The Salt Girl
John Kuntz writes and stars in The Salt Girl, a new one-man show directed by David Gammons, playing at the Boston Playwrights’ Theatre through Nov. 22.
The play’s title refers to the little girl Morton Salt canisters. She sports and umbrella and walks through a deluge, a package of salt under her arm. A trail of salt spills in her wake, despite the moisture in the air; like hansel and Gretel, the Morton’s salt girl is leaving a trail behind her. The point of the illustration is to underscore the company’s long-time slogan, "When it rains, it pours," meaning that despite humidity, Morton’s salt won’t clump up and clog in the canister’s nozzle.
But for Quint, the play’s main character, there’s another meaning inherent in all this. He, too, is looking for a trail of some sort--a path through the woods that might lead him to his long-long older sister, who disappeared decades ago. But, as with the salt company’s logo, there’s a double meaning to the image of the salt girl with respect to Quint: "When it rains, it pours" is also an old adage about troubles coming not in isolated instances, but in torrents, like rain. For Quint’s family--a plaything for the curious and the media--tragedy always seems to be a breath away; and one date on the calendar, April 10, seems to be the anniversary for every sort of ill and disaster.
We first meet Quint when he makes his way on stage with am umbrella over his head and a bag of groceries under his arm. The sound of rain washes over the set, with his dominated by a huge wall of shelving; twenty-six televisions, of various sizes, technical specifications, and levels of operation (two are broken) flicker with old commercials, medical films, and other images, synchronizing to Quint’s narration. The story he tells is full of doublings and repeated motifs, much like the groceries he unpacks: carefully, Quit set new packages of milk, cereal, and toilet paper next to their depleted echoes.
Once he’s settled, Quint chugs a handful of pills and puts his plastic shopping bag over his head: that, of course, is when the phone rings, a heavy, breathy voice announces, "I want to fuck you!," and the play is off for a hair-raising two hour jaunt through flashbacks, suspicion, terror, and reconciliations too long delayed.
Quint explains the sources of his anguish: the vanished sister, the dead mother (a possible suicide; a possible murder victim), the father who invented machines meant to kill people and who appears, drunk, in the living room during 14-year-old Quint’s first sexual experience--which involves another boy.
A year later, young Quint is making a tape recording to his missing sister, describing various childhood memories that never happened; his fantasy of sharing nonexistent recollections with a missing sibling (the only claim, fictitious as it is, to family normalcy he has) is interrupted by an older man’s advances. What happens next reverberates through Quint’s mind for the next three decades.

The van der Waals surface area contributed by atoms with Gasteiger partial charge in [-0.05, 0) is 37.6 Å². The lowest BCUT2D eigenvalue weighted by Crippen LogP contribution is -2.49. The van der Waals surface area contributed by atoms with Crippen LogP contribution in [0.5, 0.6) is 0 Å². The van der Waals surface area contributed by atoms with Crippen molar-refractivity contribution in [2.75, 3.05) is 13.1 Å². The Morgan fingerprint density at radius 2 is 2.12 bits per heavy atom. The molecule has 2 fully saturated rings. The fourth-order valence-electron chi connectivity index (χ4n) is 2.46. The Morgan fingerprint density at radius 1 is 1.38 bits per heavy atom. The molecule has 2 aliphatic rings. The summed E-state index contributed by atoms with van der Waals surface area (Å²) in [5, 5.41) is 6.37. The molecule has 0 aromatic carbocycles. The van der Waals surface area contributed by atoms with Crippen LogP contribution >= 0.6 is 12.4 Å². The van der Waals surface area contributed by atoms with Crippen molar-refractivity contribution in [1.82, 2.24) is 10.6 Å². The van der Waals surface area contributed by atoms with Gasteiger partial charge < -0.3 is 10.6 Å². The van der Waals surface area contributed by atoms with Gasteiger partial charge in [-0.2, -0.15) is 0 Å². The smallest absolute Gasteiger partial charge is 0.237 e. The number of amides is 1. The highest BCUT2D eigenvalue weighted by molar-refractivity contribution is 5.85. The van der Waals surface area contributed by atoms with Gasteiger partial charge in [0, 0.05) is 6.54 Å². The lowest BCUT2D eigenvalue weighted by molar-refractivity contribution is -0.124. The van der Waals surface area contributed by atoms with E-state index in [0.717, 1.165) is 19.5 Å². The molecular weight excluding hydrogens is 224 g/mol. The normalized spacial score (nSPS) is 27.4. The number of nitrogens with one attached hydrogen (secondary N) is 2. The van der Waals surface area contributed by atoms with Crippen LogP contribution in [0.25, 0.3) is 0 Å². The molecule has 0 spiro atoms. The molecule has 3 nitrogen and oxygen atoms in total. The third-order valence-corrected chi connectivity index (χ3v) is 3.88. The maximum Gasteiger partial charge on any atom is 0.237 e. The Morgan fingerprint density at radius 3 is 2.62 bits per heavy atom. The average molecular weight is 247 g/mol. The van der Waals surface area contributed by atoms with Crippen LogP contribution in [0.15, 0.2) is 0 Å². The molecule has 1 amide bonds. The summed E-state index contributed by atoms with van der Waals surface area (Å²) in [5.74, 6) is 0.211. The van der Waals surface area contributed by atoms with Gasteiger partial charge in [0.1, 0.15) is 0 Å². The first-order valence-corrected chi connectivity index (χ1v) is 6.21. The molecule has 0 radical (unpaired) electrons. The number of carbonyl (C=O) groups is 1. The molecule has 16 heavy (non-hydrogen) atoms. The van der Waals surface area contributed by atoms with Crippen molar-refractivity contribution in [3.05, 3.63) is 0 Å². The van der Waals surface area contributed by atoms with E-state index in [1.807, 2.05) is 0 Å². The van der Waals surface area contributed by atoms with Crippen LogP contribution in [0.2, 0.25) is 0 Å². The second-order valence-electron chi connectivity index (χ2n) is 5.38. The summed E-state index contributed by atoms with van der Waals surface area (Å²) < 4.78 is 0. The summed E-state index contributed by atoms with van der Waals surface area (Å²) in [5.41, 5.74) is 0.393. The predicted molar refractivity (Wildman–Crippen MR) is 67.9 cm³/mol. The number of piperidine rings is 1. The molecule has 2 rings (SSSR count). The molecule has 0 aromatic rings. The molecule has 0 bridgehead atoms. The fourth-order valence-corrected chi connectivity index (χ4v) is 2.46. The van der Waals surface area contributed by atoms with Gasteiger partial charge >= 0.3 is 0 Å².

The play centers around five days that play out in the wake of a car crash that leaves Quint’s father near death. The crash takes place the same day of Quint’s attempted suicide--April 10--and presents Quint with terrible new choices. Can he still reach his father, from whom he has been estranged for nearly twenty years? Does he want to? Does he truly believe the rumors that speculate that both his sister and his mother were the victims of his father’s devices for execution?
This is a play about interruptions and unfinished business, which is as good a means to examining the chaos of life as any other. But Kuntz’s script, and Gammons’ set, bring a strict and maddening order to the material: like a labyrinth, Quint’s narration keeps hitting walls, compelled to stop in place or take sharp turns into strange new territory, while the sheer multiplicity of televisions, lamps, and canisters of salt reflect a mind overcrowded with unending replications of the same few fears and traumas. There are haunting moments when Quint cries out to be heard--by his dying father, by anyone outside his whirling thoughts--but his words are washed out by rain and pop music from the 1980s, music that infects him as deeply and repetitiously as the images on the TV screens behind him.
All of this raises the deeply disturbing question: what can we truly say, and what can we truly hear? Beyond a handful of scarring--or transcendent--moments, is life nothing more than a maelstrom of apprehension and re-hashed memory? Kuntz strips away Quint’s slight armor, his defenses, and at one point his clothing: what we find underneath everything else is a moment of usurous victimization throbbing in a space where love and family should have been. It’s a throb anyone can recognize, so sharp and penetrating that it cuts a swath through storm and racket, and leaves one gasping.
The Salt Girl plays through Nov. 22 at the Boston Playwrights’ Theatre, located at 949 Commonwealth Avenue in Boston.
Tickets cost $30 ($25 for senior citizens 62 and older; $10 for students--valid ID required) and can be obtained online at bostonplaywrights.org or via phone at 866-811-4111.
Performance schedule: Thursdays at 7:30 p.m.; Fridays and Saturdays at 8:00 p.m.; Saturdays at 4:00 p.m.; Sundays at 2:00 p.m.